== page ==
Nothing is more satisfying in the kitchen than baking your own bread. And, if you've never done it before, it's easier than you think and never fails to impress your friends! This is a herb bread, so I could incorporate some garden ingredients, but you could just as easily leave the herbs out or add any other flavourings you fancy.

I use several 'proves' (allowing the bread to rise) in this recipe, which gives the bread a lighter, finer crumb, but this isn't as necessary if you're using the recipe for a foccacia or a pizza base. Another thing I find makes life easier, is to buy a large container of dried yeast, rather than the little sachets, and store it in the freezer. Ours has kept for at least six months this way.

Herb bread

4 cups plain flour (plus extra for dusting)
1 pint tepid water
2 tbs dried yeast
2 tbs sugar
1 tbs salt

Herb mix:
A handful of mixed herbs, such as thyme, sage, rosemary, chives, oregano, etc.
2 cloves of garlic (unpeeled)
1 pinch of crushed dried chillies
3 tbs olive oil
1 pinch salt

Make a well in the centre of a pile of flour. Carefully pour the water into the well and sprinkle over the yeast, sugar and salt.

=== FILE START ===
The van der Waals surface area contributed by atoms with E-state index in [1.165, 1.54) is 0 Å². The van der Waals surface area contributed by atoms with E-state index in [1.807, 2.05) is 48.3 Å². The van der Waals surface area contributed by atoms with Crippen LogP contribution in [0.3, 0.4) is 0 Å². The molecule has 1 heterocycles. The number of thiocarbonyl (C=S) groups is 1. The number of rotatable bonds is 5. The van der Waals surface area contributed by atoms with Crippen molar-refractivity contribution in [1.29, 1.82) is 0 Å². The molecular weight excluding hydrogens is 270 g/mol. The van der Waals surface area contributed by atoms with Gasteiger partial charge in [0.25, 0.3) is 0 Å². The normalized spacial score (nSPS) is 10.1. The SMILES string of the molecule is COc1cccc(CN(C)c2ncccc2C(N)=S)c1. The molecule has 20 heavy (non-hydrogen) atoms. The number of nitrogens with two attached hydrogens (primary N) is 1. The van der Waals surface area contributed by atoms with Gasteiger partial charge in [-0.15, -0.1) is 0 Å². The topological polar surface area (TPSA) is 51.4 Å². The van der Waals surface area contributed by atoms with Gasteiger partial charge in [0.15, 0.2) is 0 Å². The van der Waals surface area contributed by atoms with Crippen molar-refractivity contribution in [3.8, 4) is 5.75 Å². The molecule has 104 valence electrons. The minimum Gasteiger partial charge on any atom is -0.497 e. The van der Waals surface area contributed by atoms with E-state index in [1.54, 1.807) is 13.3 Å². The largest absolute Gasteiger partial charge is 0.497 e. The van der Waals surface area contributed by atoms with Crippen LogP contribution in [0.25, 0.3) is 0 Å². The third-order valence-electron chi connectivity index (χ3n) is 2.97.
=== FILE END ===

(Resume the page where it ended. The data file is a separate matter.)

Use a fork to work the flour into the water, continue til the dough comes together, so your hands don't get gooey when you stick them in.

Knead the dough with your hands, turning and pushing it into itself and adding extra flour as needed, til your ball feels smooth and silky and springs back when you poke it. This should take about ten minutes. Form it into a neat ball and score a cross in the top with a knife.
Place the ball in a large, floured bowl, cover with a tea towel and set in a warm place. Leave to prove for 45 minutes to an hour, til the ball doubles in size.

While the dough is proving, tear your herbs and place in a mortar and pestle with the garlic, chili, salt and oil. Pound to combine (you can easily remove the garlic skins once the cloves have been crushed), until the oil takes on the vibrant green of the herbs.

Remove the dough from the bowl and 'knock it back', meaning punch the air out of it. Knead in the herb mixture til well incorporated and, again, form into a neat ball, score the top and leave to prove til it doubles in size again.

Knock the dough back once more and halve it. Shape each half into a loaf (I plaited one and left the other plain) and place each in a floured loaf tin. Leave to prove again for another 20 minutes before baking in a hot oven for around 30 minutes or until the loaves have browned lightly and sound hollow when you tap them.
Serve with good butter.

From the garden: herbs, garlic.